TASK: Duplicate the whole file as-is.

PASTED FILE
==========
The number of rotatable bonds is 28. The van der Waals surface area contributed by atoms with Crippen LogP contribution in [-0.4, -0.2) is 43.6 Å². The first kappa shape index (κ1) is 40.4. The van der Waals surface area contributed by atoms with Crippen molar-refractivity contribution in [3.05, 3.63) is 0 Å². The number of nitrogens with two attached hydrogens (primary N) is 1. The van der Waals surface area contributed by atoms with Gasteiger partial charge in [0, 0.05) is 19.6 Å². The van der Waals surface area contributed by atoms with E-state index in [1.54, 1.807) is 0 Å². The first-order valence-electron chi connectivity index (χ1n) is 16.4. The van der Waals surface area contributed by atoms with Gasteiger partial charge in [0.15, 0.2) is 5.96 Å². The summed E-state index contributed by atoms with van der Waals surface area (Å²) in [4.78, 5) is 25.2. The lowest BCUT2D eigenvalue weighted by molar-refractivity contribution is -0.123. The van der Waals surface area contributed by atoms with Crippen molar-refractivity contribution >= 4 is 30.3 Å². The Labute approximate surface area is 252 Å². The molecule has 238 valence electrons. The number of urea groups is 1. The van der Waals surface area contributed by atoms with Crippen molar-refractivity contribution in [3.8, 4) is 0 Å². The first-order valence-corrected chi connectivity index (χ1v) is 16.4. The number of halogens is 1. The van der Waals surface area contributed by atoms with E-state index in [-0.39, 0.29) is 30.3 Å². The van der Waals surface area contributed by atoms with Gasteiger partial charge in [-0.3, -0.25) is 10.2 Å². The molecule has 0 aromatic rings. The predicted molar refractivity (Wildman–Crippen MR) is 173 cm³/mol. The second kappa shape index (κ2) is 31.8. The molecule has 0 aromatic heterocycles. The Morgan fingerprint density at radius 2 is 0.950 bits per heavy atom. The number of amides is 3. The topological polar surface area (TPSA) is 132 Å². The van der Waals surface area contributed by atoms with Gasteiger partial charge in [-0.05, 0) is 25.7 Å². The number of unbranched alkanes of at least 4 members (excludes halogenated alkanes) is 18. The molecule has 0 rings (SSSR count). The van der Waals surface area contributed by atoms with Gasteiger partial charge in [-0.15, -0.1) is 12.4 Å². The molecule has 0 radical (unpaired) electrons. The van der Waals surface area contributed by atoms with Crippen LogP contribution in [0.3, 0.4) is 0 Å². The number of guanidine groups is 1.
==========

The number of rotatable bonds is 28. The van der Waals surface area contributed by atoms with Crippen LogP contribution in [-0.4, -0.2) is 43.6 Å². The first kappa shape index (κ1) is 40.4. The van der Waals surface area contributed by atoms with Crippen molar-refractivity contribution in [3.05, 3.63) is 0 Å². The number of nitrogens with two attached hydrogens (primary N) is 1. The van der Waals surface area contributed by atoms with Gasteiger partial charge in [0, 0.05) is 19.6 Å². The van der Waals surface area contributed by atoms with E-state index in [1.54, 1.807) is 0 Å². The first-order valence-electron chi connectivity index (χ1n) is 16.4. The van der Waals surface area contributed by atoms with Gasteiger partial charge in [0.15, 0.2) is 5.96 Å². The summed E-state index contributed by atoms with van der Waals surface area (Å²) in [4.78, 5) is 25.2. The lowest BCUT2D eigenvalue weighted by molar-refractivity contribution is -0.123. The van der Waals surface area contributed by atoms with Crippen molar-refractivity contribution >= 4 is 30.3 Å². The Labute approximate surface area is 252 Å². The molecule has 238 valence electrons. The number of urea groups is 1. The van der Waals surface area contributed by atoms with Crippen molar-refractivity contribution in [3.8, 4) is 0 Å². The first-order valence-corrected chi connectivity index (χ1v) is 16.4. The number of halogens is 1. The van der Waals surface area contributed by atoms with E-state index in [-0.39, 0.29) is 30.3 Å². The van der Waals surface area contributed by atoms with Gasteiger partial charge in [-0.3, -0.25) is 10.2 Å². The molecule has 0 aromatic rings. The predicted molar refractivity (Wildman–Crippen MR) is 173 cm³/mol. The second kappa shape index (κ2) is 31.8. The molecule has 0 aromatic heterocycles. The Morgan fingerprint density at radius 2 is 0.950 bits per heavy atom. The number of amides is 3. The topological polar surface area (TPSA) is 132 Å². The van der Waals surface area contributed by atoms with Gasteiger partial charge in [-0.05, 0) is 25.7 Å². The number of unbranched alkanes of at least 4 members (excludes halogenated alkanes) is 18. The molecule has 0 rings (SSSR count). The van der Waals surface area contributed by atoms with Gasteiger partial charge in [-0.15, -0.1) is 12.4 Å². The molecule has 0 radical (unpaired) electrons. The van der Waals surface area contributed by atoms with Crippen LogP contribution in [0.3, 0.4) is 0 Å². The number of guanidine groups is 1.